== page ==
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A sign that your child is ready to drop a nap is when she does not fall asleep quickly when riding a car early in the day. Even if she misses a nap, she continues to have an active and happy mood until the next sleep.

When it is time for a morning nap, your child may take a longer time to sleep. She also resists sleeping and does not go to bed at all. There are times when she may sleep in the morning but fail to close her eyes during the afternoon.

When bedtime comes, she can sleep for a longer and uninterrupted time until the morning. The usual number of sleeping hours for children is 11 hours. There are also times when she refuses to take another nap when she slept for a longer time in the morning.

But, before you decide to switch after seeing the signs that your baby is ready, give it a few weeks observation. If there is a consistency in the signs, you can start dropping of the other nap.

Surviving The Big Change

Once your child is ready to drop a sleeping schedule, take it slow. There are adjustments that your child needs to go through and to rush things up will overwhelm your child emotionally and even physically.

Transitioning does not mean strictly having reduced sleep time starting from day 1. Be open to changes such as allowing her to sleep more than once even if she only needs one nap.

During the transitional time, here are some tips you can follow

  • Shorten the morning nap. You can adjust the nap schedule a little later than the usual, so there is reduced time in sleeping.
  • Make bedtime early. It will lessen the time interval between the nap and bedtime, so your child does not get too tired in between.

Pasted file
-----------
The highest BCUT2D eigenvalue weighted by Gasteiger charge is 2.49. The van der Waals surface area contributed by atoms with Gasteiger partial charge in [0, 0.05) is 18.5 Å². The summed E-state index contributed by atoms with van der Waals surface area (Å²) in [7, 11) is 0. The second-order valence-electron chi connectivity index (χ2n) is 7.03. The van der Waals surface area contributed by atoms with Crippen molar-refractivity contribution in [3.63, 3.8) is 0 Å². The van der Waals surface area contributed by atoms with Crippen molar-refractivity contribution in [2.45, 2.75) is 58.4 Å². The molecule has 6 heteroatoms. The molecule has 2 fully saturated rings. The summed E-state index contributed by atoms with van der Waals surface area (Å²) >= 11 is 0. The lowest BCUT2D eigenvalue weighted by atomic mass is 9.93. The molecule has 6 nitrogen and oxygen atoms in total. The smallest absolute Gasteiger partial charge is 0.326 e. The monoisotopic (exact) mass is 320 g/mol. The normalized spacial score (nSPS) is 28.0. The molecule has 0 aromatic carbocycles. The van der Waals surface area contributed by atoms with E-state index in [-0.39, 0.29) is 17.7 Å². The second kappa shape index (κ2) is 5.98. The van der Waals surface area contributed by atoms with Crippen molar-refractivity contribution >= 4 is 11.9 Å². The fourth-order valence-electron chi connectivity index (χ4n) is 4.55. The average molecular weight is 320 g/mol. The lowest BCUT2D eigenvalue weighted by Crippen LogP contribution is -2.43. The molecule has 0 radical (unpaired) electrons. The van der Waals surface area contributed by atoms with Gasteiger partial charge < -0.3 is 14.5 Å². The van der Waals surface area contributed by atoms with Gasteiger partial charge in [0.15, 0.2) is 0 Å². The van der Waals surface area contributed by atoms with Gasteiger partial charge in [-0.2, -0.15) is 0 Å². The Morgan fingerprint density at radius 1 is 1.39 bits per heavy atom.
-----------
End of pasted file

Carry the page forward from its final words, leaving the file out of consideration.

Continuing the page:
• ​Allow quiet resting time in the afternoon or the morning. Instead of a full sleep, you can encourage your baby to lay down the crib and rest quietly. She does not need to sleep but only to relax her body from play.
  • Sleep with your baby. Snuggling and getting close can help soothe the emotional adjustment your child is going through. Your touch can give him comfort as he tries to sleep.
  • Be patient and never get angry. The change in her sleeping habits will make her do a lot of wacky things. You need to be patient and understanding from day 1 to help her get through successfully.
  • Read to her a story. Your baby will relax during story time and will keep her quiet. Add soft music to the background for a more peaceful atmosphere.
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It was a challenge for me to change the sleeping habits of my baby. I tried several times to switch, but there are instances when my child refuses or gets overtired. After knowing the facts and understanding its benefits to my baby, I was motivated to follow through.

Observe your child’s sleeping habits as well as emotional responses and evaluate if she is ready for the change. Be mindful of your child’s condition first despite what the general timeline tells you.

How was your experience the first time you tried to drop the morning nap? Tell me your stories in the comments below.